Bryan Keogh, The Conversation and Nicole Zelniker, The Conversation
Editor’s note: As we come to the end of the year, Conversation editors take a look back at the stories that – for them – exemplified 2018.
The impact of #MeToo was arguably one of the biggest stories of 2018, beginning with the steady drumbeat of resignations of high-powered men accused of sexual misconduct and ending with a record number of women entering the U.S. Congress. In between, Americans wrestled with what gender equality really means in the workplace.
1. Women in tech
One sector in particular that has struggled to achieve equality is tech, where men get 96 percent of all venture capital funding. Banu Ozkazanc-Pan, a management professor at the University of Massachusetts Boston, says Americans’ strong belief that their country is a meritocracy is one the biggest threats to it actually being so.
“The meritocracy myth … means that women are constantly told that all they have to do to get more of that $22 billion or so in venture capital funding is make better pitches or be more assertive,” she writes. “The assumption is that women aren’t trying hard enough or doing the right things to get ahead, not that the way venture capitalists offer funding is itself unfair.”
2. Trouble in board land
Tech isn’t the only space where women have a tough time breaking in. The highest echelons of corporate America – the boardrooms – are still out of reach for most women.
In fact, barely 15 percent of the board seats of companies in the Standard & Poor’s 1500 index were held by women in 2014, up modestly from 9.7 percent in 2003, explain business and entrepreneurship professors Yannick Thams, Bari Bendell and Siri Terjesen.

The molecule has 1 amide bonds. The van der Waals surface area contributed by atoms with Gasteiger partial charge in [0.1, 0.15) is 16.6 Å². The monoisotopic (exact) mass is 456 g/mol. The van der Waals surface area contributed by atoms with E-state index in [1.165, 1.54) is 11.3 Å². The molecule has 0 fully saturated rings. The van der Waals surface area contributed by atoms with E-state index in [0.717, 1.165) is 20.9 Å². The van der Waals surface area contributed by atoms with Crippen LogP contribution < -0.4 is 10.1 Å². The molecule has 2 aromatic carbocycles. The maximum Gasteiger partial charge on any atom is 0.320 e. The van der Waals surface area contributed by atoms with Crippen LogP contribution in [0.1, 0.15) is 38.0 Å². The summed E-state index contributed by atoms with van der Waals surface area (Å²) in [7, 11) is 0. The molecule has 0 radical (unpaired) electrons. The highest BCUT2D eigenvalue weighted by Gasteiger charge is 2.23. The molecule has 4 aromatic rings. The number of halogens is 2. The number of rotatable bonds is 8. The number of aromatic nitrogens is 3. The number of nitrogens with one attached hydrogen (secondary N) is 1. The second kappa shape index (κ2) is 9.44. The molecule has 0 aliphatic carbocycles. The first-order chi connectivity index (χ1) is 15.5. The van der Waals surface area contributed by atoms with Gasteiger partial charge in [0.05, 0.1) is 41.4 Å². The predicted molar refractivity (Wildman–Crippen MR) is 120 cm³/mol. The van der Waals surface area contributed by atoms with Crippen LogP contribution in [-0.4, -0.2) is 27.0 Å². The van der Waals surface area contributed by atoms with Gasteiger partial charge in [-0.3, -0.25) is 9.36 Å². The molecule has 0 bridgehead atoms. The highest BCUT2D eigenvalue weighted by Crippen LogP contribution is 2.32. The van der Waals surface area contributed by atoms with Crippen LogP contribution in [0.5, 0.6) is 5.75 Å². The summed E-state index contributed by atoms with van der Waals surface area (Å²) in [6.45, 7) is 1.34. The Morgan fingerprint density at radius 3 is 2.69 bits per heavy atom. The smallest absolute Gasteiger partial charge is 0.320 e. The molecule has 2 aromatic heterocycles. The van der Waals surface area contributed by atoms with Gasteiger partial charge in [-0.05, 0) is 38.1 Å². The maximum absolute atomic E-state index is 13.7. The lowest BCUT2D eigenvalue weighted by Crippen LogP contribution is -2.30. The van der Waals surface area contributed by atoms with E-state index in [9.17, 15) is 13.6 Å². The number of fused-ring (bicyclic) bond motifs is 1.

They looked deeper into the data on a state-by-state level to reveal some startling findings – and also point to some potential solutions that could increase boardroom diversity. Instituting quotas – such as the one California passed in 2018 – is one idea. Another is more training.
“Making it into the highest echelons of a corporation is very difficult and typically requires opportunity for training and access to social networks, both of which are jeopardized when, for example, women suffer harassment on the job or incur a ‘motherhood penalty,’” they write.
3. What the ‘wave of women’ could mean
The year ended on a more encouraging note as a record number of women – over 100 – were elected to Congress. The question now is whether it’ll make a difference in terms of policy, including those that would address the challenges posed by the #MeToo era.
The past year doesn’t offer much hope, writes Elizabeth C. Tippett, a law professor at the University of Oregon. After a year of headlines involving sexual misconduct in a variety of industries, Congress has not passed a single bill, nor held a hearing – unless you count the Kavanaugh confirmation process, she writes.
She suggests the new Democratic House treat the issue the same way Congress tackled the financial collapse of 2008.
“Just as brokers peddling subprime loans were enabled by bad business practices and regulatory gaps, employer indifference to harassment was made possible by out-of-date harassment laws that gave companies a free pass,” Tippett explains.
By holding hearings and gathering information, the new Congress could begin to treat the endemic workplace problems highlighted by #MeToo as the serious policy issues they deserve to be, she argues.
Bryan Keogh, Economics + Business Editor, The Conversation and Nicole Zelniker, Editorial Researcher, The Conversation
This article is republished from The Conversation under a Creative Commons license. Read the original article.